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Voter-Friendly Campus Designation Goals for Election


Voter-Friendly Campus Designation Goals for Election


The offices of Community Engaged Learning and Student Activities have partnered in pursuit of political activism on campus as the general election approaches. Called the Voter Friendly Campus Designation Plan, broad goals for the 2016 election focus on facilitating conversations and collaborations among different political perspectives, promoting civil, public discourse, and increasing voter participation.

Assistant Director of Student Activities Jason Chapman remembers the enthusiasm the 2008 presidential election and the 2010 gubernatorial races brought to campus, and he looks forward to another wave of engagement.

“At Southwestern we are charged with creating bright, moral, and courageous leaders, and I can think of no other way to lead than by helping select those who lead our cities, counties, states, and countries,” said Chapman. “Past experience with voting initiatives has taught me that if there isn’t an intriguing election, it’s easy for people to lose the importance of voting.”

  One way to achieve such voter turnout comes from making SU an early-voting polling location on October 26. Paired with voter registration tabling the first week of October, students will have convenient opportunities to exercise their right to vote.

“In 2014, SU had 74.25% registered to vote. Only 54.52% of registered voters actually voted in the 2012 election,” said literature handed out at the first voter-friendly campus meeting.

The coalition planning some of these campus events include students, faculty, and professors intent on supporting civil discourse. Since SU has active College Republicans and College Democrats clubs, a bipartisan approach signifies an agreement to work towards educating the campus.

“A bipartisan dialogue to me means both sides presenting their beliefs without attacking each other, belittling each other, or disrespecting each other. Politics breeds passion in people and it’s hard to forget that we are all united as Americans and as the Southwestern community,” Chapman said.

  Students agree that bipartisanship works most effectively on a college campus, where a range of political perspectives exist and possibly clash.

“I think that approaching this in a nonpartisan way is ideal. At the end of the day, we are all college kids that aren’t really sure what exactly we are doing in life (at least that is how I feel), so it wouldn’t be conducive to the goal of increasing campus voter turnout if I were to constantly barrage everyone on campus with the Democratic Party and someone else were to constantly barrage everyone with the Republican Party.,” Sophomore Danyale Kellogg said.   Some ways in which bipartisan conversations will occur are through debate watching parties, faculty panels, an election fair, and a possible alumni-in-politics showcase. These events will occur alongside other student organizations’ activities, all of which are shared on a new Google Calendar available by contacting sophomore Natalie DeCesare.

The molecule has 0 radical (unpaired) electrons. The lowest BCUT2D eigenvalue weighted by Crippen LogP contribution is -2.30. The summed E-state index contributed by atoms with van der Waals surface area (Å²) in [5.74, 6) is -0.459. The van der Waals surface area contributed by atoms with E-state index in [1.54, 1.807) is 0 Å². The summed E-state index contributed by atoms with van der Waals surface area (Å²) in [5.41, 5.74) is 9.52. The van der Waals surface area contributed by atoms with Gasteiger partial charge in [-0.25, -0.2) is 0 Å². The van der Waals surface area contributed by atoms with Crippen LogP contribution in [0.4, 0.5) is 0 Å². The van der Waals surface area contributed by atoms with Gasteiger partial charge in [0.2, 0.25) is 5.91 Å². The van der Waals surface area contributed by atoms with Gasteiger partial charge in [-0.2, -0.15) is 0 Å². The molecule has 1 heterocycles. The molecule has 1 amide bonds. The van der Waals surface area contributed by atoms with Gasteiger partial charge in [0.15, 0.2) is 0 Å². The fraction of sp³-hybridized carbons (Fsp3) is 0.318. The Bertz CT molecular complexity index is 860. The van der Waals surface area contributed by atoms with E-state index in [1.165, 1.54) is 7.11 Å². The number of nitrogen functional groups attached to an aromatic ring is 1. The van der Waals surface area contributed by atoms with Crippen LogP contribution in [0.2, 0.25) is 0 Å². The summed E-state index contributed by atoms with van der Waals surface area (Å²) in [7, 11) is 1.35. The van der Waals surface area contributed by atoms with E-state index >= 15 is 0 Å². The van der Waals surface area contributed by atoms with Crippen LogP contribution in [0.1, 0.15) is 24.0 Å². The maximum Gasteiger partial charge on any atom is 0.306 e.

“As the Texas Civic Ambassador for Southwestern, I am tasked with providing avenues for political discussion and information, and I hope students feel comfortable getting involved through an educational perspective rather than a strictly partisan perspective,” DeCesare said.

  Student Government Association has planned their fall forum to discuss the 2016 election and align with the goals of civil discourse.

“One event I am personally looking forward to is the faculty panel discussion, which is planned for October 20th in the Bishops Lounge,” said Presdient of SGA Oscar Barbour. “This event will host a panel full of university professors who are well read on national issues and the election process, and they will participate in a mock episode of the old political talk show, Crossfire.”

Students will soon receive email communications inviting them to participate in the election fair, learn about ballot access, and sign up for an election-day shuttle service.

“The quantitative goal of this initiative is to see our campus rank above the national average in number of voters registered and number of voters actually voting,” Chapman said. “Our campus culture goal is to see people having positive discussions about their differences, and seeing people live out our core values of “respecting the worth and dignity of others.”

  The next voter-friendly campus initative meeting is schedule for Thursday, September 22 in the McCombs Ballrooms. All students are invited to attend and relay information to their student organizations.